TER #021 – 20 April 2014

Main Feature: Counsellor Louiza Hebhardt discusses teacher burnout, and strategies for teachers to maintain well-being and deal with the pressures of teaching.

Regular Features: AITSL’s teacher feature, teachers discuss what it means to be ‘Asia literate’; Off Campus, Dan Haesler talks about the need to focus on teacher well being as part of education; Teachers’ Brains Trust, Pip Cleaves models a leadership narrative while discussing creativity in education; Education in the News, Cameron and Corinne talk about workplace bullying and other recent news headlines; Mystery Educator competition, third and final clue!

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Show notes and time code:

00:00 – Introduction

03:10 – AITSL’s Teacher Feature

07:40 – Education in the News

20:27 – Off Campus with Dan Haesler, Teacher Wellbeing

27:28 – Teachers’ Brains Trust: Pip Cleaves models a leadership narrative to discuss Creativity in Education

33:40 – Mid-show Credits

34:50 – Main Feature: Louiza Hebhardt is a former primary school teacher-turned-counsellor, and in this feature she speaks with Corinne about issues surrounding Teacher burnout.

01:04:10 – Discussion

01:18:50 – Mystery Educator Competition

01:20:15 – Announcements

01:21:30 – Quote & Sign off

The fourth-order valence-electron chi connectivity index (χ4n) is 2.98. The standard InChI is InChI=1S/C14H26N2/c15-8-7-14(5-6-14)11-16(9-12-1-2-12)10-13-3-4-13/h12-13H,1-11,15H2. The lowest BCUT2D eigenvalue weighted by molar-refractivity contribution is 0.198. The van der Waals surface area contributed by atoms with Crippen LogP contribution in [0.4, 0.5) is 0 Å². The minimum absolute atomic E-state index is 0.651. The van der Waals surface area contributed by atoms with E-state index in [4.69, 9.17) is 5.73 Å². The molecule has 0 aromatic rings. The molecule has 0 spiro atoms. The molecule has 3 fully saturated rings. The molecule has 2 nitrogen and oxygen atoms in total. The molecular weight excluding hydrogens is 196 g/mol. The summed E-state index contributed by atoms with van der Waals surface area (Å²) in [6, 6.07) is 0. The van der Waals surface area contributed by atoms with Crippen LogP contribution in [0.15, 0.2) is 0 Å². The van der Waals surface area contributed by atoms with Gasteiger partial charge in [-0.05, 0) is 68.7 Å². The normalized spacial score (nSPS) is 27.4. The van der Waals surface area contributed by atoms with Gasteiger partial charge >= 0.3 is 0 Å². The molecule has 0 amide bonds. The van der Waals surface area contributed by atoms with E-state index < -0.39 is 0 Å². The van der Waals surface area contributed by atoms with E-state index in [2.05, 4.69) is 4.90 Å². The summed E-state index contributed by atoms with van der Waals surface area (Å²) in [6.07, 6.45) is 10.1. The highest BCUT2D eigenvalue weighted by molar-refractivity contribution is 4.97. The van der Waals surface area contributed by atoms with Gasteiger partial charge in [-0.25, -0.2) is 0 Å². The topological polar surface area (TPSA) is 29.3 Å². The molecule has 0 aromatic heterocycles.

One thought on “TER #021 – 20 April 2014

  1. I think Dan Haesler really hits the nail on the head. By it’s very nature a system (i.e. Education) supports itself – not those who sustain it (teachers) and often not even those it is intended to serve (students). We shouldn’t be surprised by this – it seems an almost ‘natural’ end-point of the business models and economic rationalist influences brought to bear on Education over a number of years. But, as Dan argues, we should not just accept it as a given – an end to the Age Of Entitlement would easier to bear if it lead to a genuine Age Of Enlightenment where individuals were truly valued.
    One thing that worries me greatly is that I saw very few teachers burnout a decade ago – term break / holidays always came almost in time; not soon enough to avoid some stress and the occasional melt down in the final week or two of term, but regularly enough to avoid complete collapse. Now I see it or hear of it quite often – and, particularly disturbing from my perspective, increasingly so among ‘veterans’. The job has become increasingly faster paced, overburdened with layers of accountability and (despite the language of much edu-speak) alienating for all concerned through the adoption of a client services model. I am inclined to believe the flight of parents to the private sector is an embodiment of the above two factors – an anxiety about the ‘system’ (where private sector is seen as free from its failings); and an attempt to own the situation (clients asserting their $$$ ‘rights’).
    Cameron (as ever) raises some very good questions regarding research and data … I would be interested in seeing a breakdown of burnout according to various public / private (and their subsets) sectors.

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